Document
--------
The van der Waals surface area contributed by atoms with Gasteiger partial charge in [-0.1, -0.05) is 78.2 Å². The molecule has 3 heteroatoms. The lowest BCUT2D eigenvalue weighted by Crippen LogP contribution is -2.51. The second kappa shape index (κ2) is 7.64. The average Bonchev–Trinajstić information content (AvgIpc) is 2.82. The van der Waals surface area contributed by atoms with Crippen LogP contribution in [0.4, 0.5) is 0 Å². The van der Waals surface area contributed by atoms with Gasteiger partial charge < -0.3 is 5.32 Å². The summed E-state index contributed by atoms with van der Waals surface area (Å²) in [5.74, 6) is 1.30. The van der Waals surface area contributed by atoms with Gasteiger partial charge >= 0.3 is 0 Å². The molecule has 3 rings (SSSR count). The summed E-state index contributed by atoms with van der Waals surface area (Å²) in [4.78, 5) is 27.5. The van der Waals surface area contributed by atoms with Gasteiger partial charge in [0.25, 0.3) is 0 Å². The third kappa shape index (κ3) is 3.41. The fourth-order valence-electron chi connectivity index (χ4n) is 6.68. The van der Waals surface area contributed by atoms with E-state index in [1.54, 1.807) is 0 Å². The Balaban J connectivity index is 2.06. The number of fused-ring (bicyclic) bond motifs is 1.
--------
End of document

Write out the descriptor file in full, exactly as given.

The van der Waals surface area contributed by atoms with Gasteiger partial charge in [-0.1, -0.05) is 78.2 Å². The molecule has 3 heteroatoms. The lowest BCUT2D eigenvalue weighted by Crippen LogP contribution is -2.51. The second kappa shape index (κ2) is 7.64. The average Bonchev–Trinajstić information content (AvgIpc) is 2.82. The van der Waals surface area contributed by atoms with Crippen LogP contribution in [0.4, 0.5) is 0 Å². The van der Waals surface area contributed by atoms with Gasteiger partial charge < -0.3 is 5.32 Å². The summed E-state index contributed by atoms with van der Waals surface area (Å²) in [5.74, 6) is 1.30. The van der Waals surface area contributed by atoms with Gasteiger partial charge >= 0.3 is 0 Å². The molecule has 3 rings (SSSR count). The summed E-state index contributed by atoms with van der Waals surface area (Å²) in [4.78, 5) is 27.5. The van der Waals surface area contributed by atoms with Gasteiger partial charge in [0.25, 0.3) is 0 Å². The third kappa shape index (κ3) is 3.41. The fourth-order valence-electron chi connectivity index (χ4n) is 6.68. The van der Waals surface area contributed by atoms with E-state index in [1.54, 1.807) is 0 Å². The Balaban J connectivity index is 2.06. The number of fused-ring (bicyclic) bond motifs is 1.